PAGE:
To my untrained citified eyes, the wheat in our rural neighborhood looked ripe for harvest. Were a combine to rumble down our road early last week, I would not have been surprised to see the amber heads turn and give the operator their best, “Hey, sailor” come-on. This crop was ready for some serious action.
On Thursday, a crew of cutters at last succumbed to the siren song of Smoky Hill, Post Rock and Fuller, the trio of wheat varieties growing in the field to the north of us.
It is not a large field, easily knocked down in a day, and there was always the possibility I would miss them, but on my way home from work Thursday, there they were, the green John Deere leviathans chewing through the amber waves.
So, as I had done about this time last year, I sidled up to one of the beasts as it prepared to disgorge its load.
Fortunately, the harvesters remembered me from last year. Who could forget some idiot in street clothes walking through stubble and chaff, waving a $20 bill, offering it for a bushel of wheat. Some things just stick in a person’s mind, and I, being a particularly goofy thing, was firmly embedded. As I told them again this year, I figured the added value of a fully processed bushel of wheat is at least $20.
The offer, the same as last year, was readily accepted, so I hurried home, jumped into my play clothes, threw a plastic laundry basket in the bed of the pickup and roared back to the field. For about five minutes, the time it took the combine captain to scoop out several buckets of wheat, I was in the grain business. To be accurate, I once again was the CEO of a vertically integrated grain-to-bread food processing operation. OK, OK, so I didn’t till the soil, plant the seed or plunk down several million dollars for harvesting equipment. But I did muscle a 60-pound tub of grain into the truck and then into the house, where, in the next few weeks, it will be cleaned, bagged and forklifted into a giant walk-in freezer. OK, OK, it’s only a small chest freezer, but I did carry the bags in outstretched arms, forklift-like!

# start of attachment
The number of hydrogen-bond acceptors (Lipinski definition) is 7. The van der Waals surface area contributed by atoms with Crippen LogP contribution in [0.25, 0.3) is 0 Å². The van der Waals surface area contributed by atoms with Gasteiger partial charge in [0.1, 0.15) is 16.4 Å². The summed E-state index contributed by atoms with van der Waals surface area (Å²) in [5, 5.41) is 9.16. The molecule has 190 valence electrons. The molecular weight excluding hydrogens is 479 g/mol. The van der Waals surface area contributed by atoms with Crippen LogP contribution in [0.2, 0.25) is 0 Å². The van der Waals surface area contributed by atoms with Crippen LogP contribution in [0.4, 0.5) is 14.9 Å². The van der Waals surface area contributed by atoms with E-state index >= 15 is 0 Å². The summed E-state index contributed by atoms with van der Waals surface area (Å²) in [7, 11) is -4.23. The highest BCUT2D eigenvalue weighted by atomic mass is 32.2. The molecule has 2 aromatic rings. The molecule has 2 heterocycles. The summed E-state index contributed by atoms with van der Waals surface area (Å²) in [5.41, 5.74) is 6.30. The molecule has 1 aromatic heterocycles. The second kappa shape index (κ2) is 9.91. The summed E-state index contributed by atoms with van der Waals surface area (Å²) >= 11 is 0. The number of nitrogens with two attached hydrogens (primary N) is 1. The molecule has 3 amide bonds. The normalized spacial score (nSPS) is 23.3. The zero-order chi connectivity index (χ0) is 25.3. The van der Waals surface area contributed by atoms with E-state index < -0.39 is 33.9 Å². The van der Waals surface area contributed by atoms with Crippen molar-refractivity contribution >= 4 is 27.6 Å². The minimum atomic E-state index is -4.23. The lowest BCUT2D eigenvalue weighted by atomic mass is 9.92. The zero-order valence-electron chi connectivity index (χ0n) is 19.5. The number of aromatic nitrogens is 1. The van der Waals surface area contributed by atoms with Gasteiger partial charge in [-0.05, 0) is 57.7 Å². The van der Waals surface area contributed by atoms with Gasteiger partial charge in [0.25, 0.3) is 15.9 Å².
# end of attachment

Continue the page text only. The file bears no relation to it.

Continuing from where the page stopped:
From the freezer, the grain will then be hauled to the local flour mill, where a team of trained millers working round the clock will quickly convert the grain into flour. OK, OK, the “local flour mill” is only a five-cup capacity grinder that clamps to a counter top, and “transporting” involves carrying it, a bag at a time, down the hall to the kitchen, and the “team of millers” is in reality a middle-aged individual who, from the comfort of his recliner last spring, thought that grinding his own flour would be a piece of cake, or bread, in this case.
The mill arrived a few weeks following harvest last year and was promptly assembled and given a test grinding. After a few adjustments, the thing began producing flour. By producing flour, I don’t want to imply it came spewing uncontrollably from the machine like the chocolates in that “I Love Lucy” episode. This was a hand-crank model, meaning the “motor” was approaching 60 and was capable of only momentary bursts of speed. Even with the “power” set on high, the mill is able to produce about a cup of flour every 10 to 15 minutes, which is about the stress limit for the motor’s “arm linkages.” However, by grinding a few minutes each day, I can end up with a respectable amount of flour by week’s end, enough for a couple of loaves of bread. And what fine bread it is.
The result has nothing at all to do with my baking skills but everything to do with fresh flour. I’ve given a few loaves away, but if I were a more astute business person, I would sell it. But what would such a loaf be worth, considering the hauling, bagging, baking, and particularly, the grinding?
Twenty bucks sounds about right.
[guest-author]Gordon D. Fiedler Jr.[/guest-author]